The Gitmo Circus

Imagine if, during the O.J. Simpson murder trial, Judge Lance Ito ordered the district attorney's office to hand over DNA samples and logs of O.J.'s stay in county jail after his arrest. Then imagine that the prosecutors refused to do so. And that, instead of being fined for contempt of court (or thrown in jail themselves), these same prosecutors somehow got their boss to get Ito tossed off the bench. And then the D.A.'s office worked behind the scenes to replace Ito with a more, shall we say, compliant judge.

Wouldn't happen. Couldn't happen. Never in a million years. Not even in California.

Well, Cuba isn't California, and Guantanamo Bay is further still.

According to this report from Carol Williams in the Los Angeles Times, this bizarre story is precisely what happened over the weekend in the case of Omar Khadr, a Canadian charged with murder, conspiracy and supporting terrorism:

Army Col. Peter Brownback III was presiding over the case of Canadian detainee Omar Khadr. Marine Col. Ralph Kohlmann, in his role as chief judge at Guantanamo, ordered the dismissal without explanation and announced Brownback's replacement in an e-mail this week to lawyers in Khadr's case.

. . . Brownback had threatened to suspend the proceedings against Khadr unless prosecutors handed over Khadr's medical and interrogation records since his July 2002 capture in Afghanistan.

Khadr's Navy lawyer, Lt. Cmdr. William C. Kuebler, had asked for the records months ago, and Brownback had ordered the government to produce them.

The lead prosecutor in the Khadr case, Marine Maj. Jeffrey Groharing, this week reiterated to Brownback his view that the defense wasn't entitled to the records. He urged the judge to set a trial date.

Brownback said during an April hearing that he had been "badgered and beaten and bruised by Maj. Groharing" to set a date but couldn't do so in good conscience when the prosecution was withholding evidence.

Brownback revealed in a November 2007 session that Pentagon officials had made clear they "didn't like" his decision the previous June to dismiss the Khadr case for lack of jurisdiction.

That ruling was overturned a few weeks later by a hastily assembled Court of Military Commission Review.

Asked about Brownback's removal, Air Force Capt. Andre Kok, a tribunal spokesman, said it was "a mutual decision between Col. Brownback and the Army that he revert to his retired status when his current active-duty orders expire in June."

Kangaroo courts indeed. And the courts look even more foolish for attempting to blame the Army personnel system. More to the point -- does anyone in the Pentagon really believe this is justice? Or that these tribunals' outcomes will contain any sort of strategic value, given the near-total lack of fairness, legitimacy or transparency?

By Phillip Carter |  June 3, 2008; 8:32 AM ET  | Category:  Law
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Phil: For a slightly different version, read http://www.vetvoice.com/showDiary.do?diaryId=1383 ... It will be interesting to see development.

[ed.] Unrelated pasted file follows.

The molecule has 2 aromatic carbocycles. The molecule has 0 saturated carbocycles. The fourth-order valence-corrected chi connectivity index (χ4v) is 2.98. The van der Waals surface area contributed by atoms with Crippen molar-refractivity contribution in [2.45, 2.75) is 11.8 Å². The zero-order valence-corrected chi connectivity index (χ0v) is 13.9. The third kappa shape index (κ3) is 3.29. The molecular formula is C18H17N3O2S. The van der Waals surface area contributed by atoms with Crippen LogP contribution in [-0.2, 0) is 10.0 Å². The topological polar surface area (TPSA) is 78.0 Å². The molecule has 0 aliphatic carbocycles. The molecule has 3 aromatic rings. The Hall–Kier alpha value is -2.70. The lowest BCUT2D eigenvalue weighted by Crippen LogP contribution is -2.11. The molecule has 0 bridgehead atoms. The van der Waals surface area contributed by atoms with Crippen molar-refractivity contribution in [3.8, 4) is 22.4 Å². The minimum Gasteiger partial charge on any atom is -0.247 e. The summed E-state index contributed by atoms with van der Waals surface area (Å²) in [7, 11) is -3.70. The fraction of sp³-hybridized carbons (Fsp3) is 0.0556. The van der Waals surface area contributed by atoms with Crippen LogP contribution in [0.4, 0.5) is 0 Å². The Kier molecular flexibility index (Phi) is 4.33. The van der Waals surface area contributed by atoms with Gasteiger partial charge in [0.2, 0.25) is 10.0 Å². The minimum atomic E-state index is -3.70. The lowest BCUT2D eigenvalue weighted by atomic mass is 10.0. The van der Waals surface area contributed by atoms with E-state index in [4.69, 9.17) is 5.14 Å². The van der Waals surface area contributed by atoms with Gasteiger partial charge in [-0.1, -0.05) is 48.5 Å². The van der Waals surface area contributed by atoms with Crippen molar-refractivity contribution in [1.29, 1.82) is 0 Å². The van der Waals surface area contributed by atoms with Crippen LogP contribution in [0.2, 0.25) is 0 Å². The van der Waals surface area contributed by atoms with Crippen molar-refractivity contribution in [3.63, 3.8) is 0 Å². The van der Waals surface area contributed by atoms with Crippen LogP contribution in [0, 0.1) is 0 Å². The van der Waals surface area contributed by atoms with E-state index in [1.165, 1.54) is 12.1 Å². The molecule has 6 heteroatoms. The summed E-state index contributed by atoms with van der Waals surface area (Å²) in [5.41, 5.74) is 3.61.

In a paralel story, a man named Arfan Bhatti today got off from a charge of terrorism in Oslo, Norway today. This cause the US ambassador to criticise the norwegian legal system for being too soft, a rudeness beyond description. This has elicited angry snarls from a collective norwegian judicial establishment. Brilliant IO there...

Posted by: fnord | June 3, 2008 1:51 PM

"More to the point -- does anyone in the Pentagon really believe this is justice? Or that these tribunals' outcomes will contain any sort of strategic value, given the near-total lack of fairness, legitimacy or transparency?"

Nice ending.

Destroys whatever non-existant "legitimacy" we have in world opinion concerning Gitmo and everything that follows in its wake. But it's not really about what all the foreigners think or what's legal. Its about playing a consistent themesong back home. War on Terror, Be Afraid!

What is the probability that our "social-political apparatus" or simply "state" will be able to take us all back to something resembling the rule of law, or simply what existed in the US in 2000?

. . . and now we go into the 2008 elections.

Posted by: seydlitz89 | June 3, 2008 6:18 PM

fnord:

"Phil: For a slightly different version, read http://www.vetvoice.com/showDiary.do?diaryId=1383 ... It will be interesting to see development."

I read that article. Frankly, the guy gave the benefit of the doubt to the administration, which has long since forfeited it. Also, he didn't mention that this happened after the prosecution refused to turn over evidence.

Posted by: Barry | June 3, 2008 10:07 PM

Due process does not extend to those whom the President has identified as an enemy combatant. The trial isn't so much a trial as a ratification of the foregone conclusion that the party in the dock is guilty as charged. All that remains is the sentencing. That's what Cheney meant when he spoke of "the gloves coming off" in the period immediately following the 9/11 attacks. No more Mister Nice Guy. When you are detained by the U.S. military, you can kiss your rights goodbye.

Posted by: BlueTwo1 | June 4, 2008 12:13 AM

"That proves his guilt, of course," said the Queen: "so, off with----."

"It doesn't prove anything of the sort!" said Alice. "Why, you don't even know what they're about!"


. . . . "No, no!" said the Queen. "Sentence first--verdict afterwards."

"Stuff and nonsense!" said Alice loudly. "The idea of having the sentence first!"

"Hold your tongue!" said the Queen, turning purple.

"I wo'n't!" said Alice.

"Off with her head!" the Queen shouted at the top of her voice. Nobody moved.

Posted by: sturun | June 5, 2008 7:38 PM

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